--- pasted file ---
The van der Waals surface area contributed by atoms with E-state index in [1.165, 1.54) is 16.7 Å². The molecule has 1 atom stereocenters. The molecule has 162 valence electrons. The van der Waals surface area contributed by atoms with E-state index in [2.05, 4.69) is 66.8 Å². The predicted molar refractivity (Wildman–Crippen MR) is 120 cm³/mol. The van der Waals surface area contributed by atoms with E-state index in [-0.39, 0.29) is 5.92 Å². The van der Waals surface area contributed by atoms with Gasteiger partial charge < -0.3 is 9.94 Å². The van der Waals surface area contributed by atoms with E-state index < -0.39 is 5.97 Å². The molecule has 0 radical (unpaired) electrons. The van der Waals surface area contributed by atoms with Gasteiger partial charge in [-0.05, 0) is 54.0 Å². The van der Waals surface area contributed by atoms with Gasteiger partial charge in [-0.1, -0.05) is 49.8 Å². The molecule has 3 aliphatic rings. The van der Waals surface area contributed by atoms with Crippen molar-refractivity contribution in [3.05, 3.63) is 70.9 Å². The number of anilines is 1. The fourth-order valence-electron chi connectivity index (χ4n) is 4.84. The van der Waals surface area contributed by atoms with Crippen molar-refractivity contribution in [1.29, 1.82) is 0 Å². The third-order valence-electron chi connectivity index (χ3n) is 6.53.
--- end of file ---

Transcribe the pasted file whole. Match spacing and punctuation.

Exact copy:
The van der Waals surface area contributed by atoms with E-state index in [1.165, 1.54) is 16.7 Å². The molecule has 1 atom stereocenters. The molecule has 162 valence electrons. The van der Waals surface area contributed by atoms with E-state index in [2.05, 4.69) is 66.8 Å². The predicted molar refractivity (Wildman–Crippen MR) is 120 cm³/mol. The van der Waals surface area contributed by atoms with E-state index in [-0.39, 0.29) is 5.92 Å². The van der Waals surface area contributed by atoms with Gasteiger partial charge < -0.3 is 9.94 Å². The van der Waals surface area contributed by atoms with E-state index < -0.39 is 5.97 Å². The molecule has 0 radical (unpaired) electrons. The van der Waals surface area contributed by atoms with Gasteiger partial charge in [-0.05, 0) is 54.0 Å². The van der Waals surface area contributed by atoms with Gasteiger partial charge in [-0.1, -0.05) is 49.8 Å². The molecule has 3 aliphatic rings. The van der Waals surface area contributed by atoms with Crippen molar-refractivity contribution in [3.05, 3.63) is 70.9 Å². The number of anilines is 1. The fourth-order valence-electron chi connectivity index (χ4n) is 4.84. The van der Waals surface area contributed by atoms with Crippen molar-refractivity contribution in [1.29, 1.82) is 0 Å². The third-order valence-electron chi connectivity index (χ3n) is 6.53.